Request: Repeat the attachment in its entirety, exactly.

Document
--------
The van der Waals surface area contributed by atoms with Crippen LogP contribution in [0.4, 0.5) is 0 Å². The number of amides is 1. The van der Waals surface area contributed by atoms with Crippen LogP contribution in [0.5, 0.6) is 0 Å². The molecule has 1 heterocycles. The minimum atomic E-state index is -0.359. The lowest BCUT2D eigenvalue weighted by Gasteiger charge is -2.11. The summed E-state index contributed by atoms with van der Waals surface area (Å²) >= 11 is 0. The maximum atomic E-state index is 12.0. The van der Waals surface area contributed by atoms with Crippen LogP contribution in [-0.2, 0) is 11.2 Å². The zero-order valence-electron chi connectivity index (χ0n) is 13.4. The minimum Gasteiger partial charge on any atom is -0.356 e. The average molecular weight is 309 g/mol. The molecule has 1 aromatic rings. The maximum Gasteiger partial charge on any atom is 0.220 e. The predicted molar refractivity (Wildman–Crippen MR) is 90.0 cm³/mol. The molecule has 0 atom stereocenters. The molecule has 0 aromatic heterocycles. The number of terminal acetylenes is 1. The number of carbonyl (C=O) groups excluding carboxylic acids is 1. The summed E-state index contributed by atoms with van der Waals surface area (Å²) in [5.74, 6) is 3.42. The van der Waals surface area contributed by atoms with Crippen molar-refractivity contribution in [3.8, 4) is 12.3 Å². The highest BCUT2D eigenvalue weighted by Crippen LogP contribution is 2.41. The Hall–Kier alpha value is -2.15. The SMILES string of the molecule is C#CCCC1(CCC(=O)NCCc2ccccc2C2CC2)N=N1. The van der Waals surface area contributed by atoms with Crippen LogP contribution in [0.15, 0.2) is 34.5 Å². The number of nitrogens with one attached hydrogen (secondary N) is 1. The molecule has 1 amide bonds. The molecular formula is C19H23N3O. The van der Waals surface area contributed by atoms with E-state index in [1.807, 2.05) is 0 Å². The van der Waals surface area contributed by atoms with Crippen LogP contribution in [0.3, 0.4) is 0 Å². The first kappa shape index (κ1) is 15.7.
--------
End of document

The van der Waals surface area contributed by atoms with Crippen LogP contribution in [0.4, 0.5) is 0 Å². The number of amides is 1. The van der Waals surface area contributed by atoms with Crippen LogP contribution in [0.5, 0.6) is 0 Å². The molecule has 1 heterocycles. The minimum atomic E-state index is -0.359. The lowest BCUT2D eigenvalue weighted by Gasteiger charge is -2.11. The summed E-state index contributed by atoms with van der Waals surface area (Å²) >= 11 is 0. The maximum atomic E-state index is 12.0. The van der Waals surface area contributed by atoms with Crippen LogP contribution in [-0.2, 0) is 11.2 Å². The zero-order valence-electron chi connectivity index (χ0n) is 13.4. The minimum Gasteiger partial charge on any atom is -0.356 e. The average molecular weight is 309 g/mol. The molecule has 1 aromatic rings. The maximum Gasteiger partial charge on any atom is 0.220 e. The predicted molar refractivity (Wildman–Crippen MR) is 90.0 cm³/mol. The molecule has 0 atom stereocenters. The molecule has 0 aromatic heterocycles. The number of terminal acetylenes is 1. The number of carbonyl (C=O) groups excluding carboxylic acids is 1. The summed E-state index contributed by atoms with van der Waals surface area (Å²) in [5.74, 6) is 3.42. The van der Waals surface area contributed by atoms with Crippen molar-refractivity contribution in [3.8, 4) is 12.3 Å². The highest BCUT2D eigenvalue weighted by Crippen LogP contribution is 2.41. The Hall–Kier alpha value is -2.15. The SMILES string of the molecule is C#CCCC1(CCC(=O)NCCc2ccccc2C2CC2)N=N1. The van der Waals surface area contributed by atoms with Crippen LogP contribution in [0.15, 0.2) is 34.5 Å². The number of nitrogens with one attached hydrogen (secondary N) is 1. The molecule has 1 amide bonds. The molecular formula is C19H23N3O. The van der Waals surface area contributed by atoms with E-state index in [1.807, 2.05) is 0 Å². The van der Waals surface area contributed by atoms with Crippen LogP contribution in [0.3, 0.4) is 0 Å². The first kappa shape index (κ1) is 15.7.